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Antimony (SbIII) reduces growth, declines photosynthesis, and modifies leaf tissue anatomy in sunflower (Helianthus annuus L.)

Vaculík, Marek, Mrázová, Anna, Lux, Alexander
Environmental science and pollution research international 2015 v.22 no.23 pp. 18699-18706
Helianthus annuus, antimony, crops, hydroponics, intercellular spaces, leaves, photosynthesis, physiological state, pigments, plant growth, roots, shoots, transpiration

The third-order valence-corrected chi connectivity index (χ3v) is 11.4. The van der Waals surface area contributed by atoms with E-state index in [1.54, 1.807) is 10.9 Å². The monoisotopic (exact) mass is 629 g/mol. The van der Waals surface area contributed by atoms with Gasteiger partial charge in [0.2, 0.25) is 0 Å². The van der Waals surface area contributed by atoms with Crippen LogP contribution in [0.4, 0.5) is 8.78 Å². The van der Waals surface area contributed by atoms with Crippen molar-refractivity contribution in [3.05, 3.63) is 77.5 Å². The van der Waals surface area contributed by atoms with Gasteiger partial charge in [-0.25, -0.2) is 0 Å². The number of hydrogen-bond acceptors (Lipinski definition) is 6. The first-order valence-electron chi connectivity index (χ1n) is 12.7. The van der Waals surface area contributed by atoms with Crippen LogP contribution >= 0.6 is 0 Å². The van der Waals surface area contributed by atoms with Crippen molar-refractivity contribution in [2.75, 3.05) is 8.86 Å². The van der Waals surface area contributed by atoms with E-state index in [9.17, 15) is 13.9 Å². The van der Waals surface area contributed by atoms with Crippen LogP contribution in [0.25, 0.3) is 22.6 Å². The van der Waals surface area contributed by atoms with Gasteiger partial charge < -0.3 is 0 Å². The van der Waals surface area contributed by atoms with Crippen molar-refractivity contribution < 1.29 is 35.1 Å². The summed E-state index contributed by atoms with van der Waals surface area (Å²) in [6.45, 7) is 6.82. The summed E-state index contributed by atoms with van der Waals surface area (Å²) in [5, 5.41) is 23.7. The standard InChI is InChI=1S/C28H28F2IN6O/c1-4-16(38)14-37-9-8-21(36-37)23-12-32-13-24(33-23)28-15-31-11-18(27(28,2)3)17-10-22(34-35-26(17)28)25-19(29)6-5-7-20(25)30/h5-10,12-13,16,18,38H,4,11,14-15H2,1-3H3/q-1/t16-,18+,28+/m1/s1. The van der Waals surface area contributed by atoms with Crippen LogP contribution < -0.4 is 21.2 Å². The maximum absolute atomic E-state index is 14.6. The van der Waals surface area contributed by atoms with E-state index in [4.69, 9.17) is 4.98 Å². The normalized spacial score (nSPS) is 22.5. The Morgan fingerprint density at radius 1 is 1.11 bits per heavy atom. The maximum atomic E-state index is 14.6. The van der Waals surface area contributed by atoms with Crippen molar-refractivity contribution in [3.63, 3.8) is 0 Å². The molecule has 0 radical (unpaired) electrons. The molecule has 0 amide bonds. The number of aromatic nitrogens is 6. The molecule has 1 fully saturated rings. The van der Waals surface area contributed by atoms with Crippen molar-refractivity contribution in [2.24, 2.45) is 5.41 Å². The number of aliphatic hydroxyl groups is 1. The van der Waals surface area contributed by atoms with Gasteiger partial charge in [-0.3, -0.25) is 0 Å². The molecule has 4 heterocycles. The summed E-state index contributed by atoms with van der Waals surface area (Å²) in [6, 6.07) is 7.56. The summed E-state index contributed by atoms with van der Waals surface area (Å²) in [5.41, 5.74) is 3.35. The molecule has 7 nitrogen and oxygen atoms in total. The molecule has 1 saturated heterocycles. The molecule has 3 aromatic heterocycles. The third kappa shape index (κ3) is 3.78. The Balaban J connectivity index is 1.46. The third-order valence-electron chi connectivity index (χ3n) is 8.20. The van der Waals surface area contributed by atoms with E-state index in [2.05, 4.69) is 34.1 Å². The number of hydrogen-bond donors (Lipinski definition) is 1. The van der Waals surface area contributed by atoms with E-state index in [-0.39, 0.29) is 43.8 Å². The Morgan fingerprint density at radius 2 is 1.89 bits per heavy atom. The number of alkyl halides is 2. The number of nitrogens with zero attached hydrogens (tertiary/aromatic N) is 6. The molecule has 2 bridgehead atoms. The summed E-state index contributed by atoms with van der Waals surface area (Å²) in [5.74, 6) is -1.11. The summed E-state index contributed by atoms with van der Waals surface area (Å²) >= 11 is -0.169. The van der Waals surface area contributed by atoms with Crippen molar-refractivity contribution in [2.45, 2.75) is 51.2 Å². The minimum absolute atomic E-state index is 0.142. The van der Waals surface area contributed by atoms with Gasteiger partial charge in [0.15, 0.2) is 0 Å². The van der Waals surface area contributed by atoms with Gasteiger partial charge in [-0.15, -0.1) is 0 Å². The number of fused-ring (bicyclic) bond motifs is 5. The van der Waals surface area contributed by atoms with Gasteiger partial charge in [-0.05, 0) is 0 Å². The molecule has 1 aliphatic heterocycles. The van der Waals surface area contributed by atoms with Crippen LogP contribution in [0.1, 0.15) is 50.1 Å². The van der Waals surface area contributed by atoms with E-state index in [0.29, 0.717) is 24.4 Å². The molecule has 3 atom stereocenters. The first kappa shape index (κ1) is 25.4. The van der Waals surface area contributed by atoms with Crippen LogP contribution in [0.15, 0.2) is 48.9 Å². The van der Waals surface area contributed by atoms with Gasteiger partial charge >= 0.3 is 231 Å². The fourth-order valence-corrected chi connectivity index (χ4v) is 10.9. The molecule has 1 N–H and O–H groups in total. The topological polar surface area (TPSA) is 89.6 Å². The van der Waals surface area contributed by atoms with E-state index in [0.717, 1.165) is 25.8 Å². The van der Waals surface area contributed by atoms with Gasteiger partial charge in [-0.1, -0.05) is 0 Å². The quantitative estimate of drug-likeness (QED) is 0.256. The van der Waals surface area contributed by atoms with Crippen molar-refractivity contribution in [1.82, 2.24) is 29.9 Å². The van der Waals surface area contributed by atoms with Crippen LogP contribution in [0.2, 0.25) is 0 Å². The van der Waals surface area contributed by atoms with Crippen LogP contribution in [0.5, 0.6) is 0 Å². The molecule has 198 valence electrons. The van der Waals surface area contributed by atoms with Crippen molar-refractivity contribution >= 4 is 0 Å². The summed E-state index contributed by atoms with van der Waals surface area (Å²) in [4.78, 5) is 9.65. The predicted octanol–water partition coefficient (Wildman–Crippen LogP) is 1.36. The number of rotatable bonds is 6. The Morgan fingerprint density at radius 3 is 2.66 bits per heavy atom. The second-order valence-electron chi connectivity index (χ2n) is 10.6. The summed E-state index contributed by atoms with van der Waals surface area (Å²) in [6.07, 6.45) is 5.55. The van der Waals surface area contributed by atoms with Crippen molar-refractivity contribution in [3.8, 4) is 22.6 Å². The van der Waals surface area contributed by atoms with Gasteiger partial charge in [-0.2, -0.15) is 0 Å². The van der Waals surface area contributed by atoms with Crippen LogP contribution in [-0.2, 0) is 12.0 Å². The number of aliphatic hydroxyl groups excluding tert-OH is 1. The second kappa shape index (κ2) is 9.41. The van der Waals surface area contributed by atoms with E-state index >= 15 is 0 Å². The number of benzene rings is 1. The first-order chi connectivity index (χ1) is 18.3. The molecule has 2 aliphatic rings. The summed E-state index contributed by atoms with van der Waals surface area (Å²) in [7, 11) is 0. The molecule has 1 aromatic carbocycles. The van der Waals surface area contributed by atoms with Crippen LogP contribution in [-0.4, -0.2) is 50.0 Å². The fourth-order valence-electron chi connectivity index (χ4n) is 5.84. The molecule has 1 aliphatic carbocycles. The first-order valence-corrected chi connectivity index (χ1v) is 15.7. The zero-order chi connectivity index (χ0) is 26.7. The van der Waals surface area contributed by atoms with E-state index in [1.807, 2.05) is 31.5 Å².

The role of antimony (Sb)—a non-essential trace metalloid—in physiological processes running in crops is still poorly understood. Present paper describes the effect of Sb tartrate (SbIII) on growth, Sb uptake, photosynthesis, photosynthetic pigments, and leaf tissue organization in young sunflower plants grown in hydroponics. We found that growth of below- and aboveground part was reduced with increasing concentration of Sb in the medium. Although Sb was mostly taken up by sunflower roots and only small part (1–2 %) was translocated to the shoots, decline in photosynthesis, transpiration, and decreased content of photosynthetic pigments were observed. This indicates that despite relatively low mobility of Sb in root-shoot system, Sb in shoot noticeably modifies physiological status and reduced plant growth. Additionally, leaf anatomical changes indicated that Sb reduced the size of intercellular spaces and made leaf tissue more compact.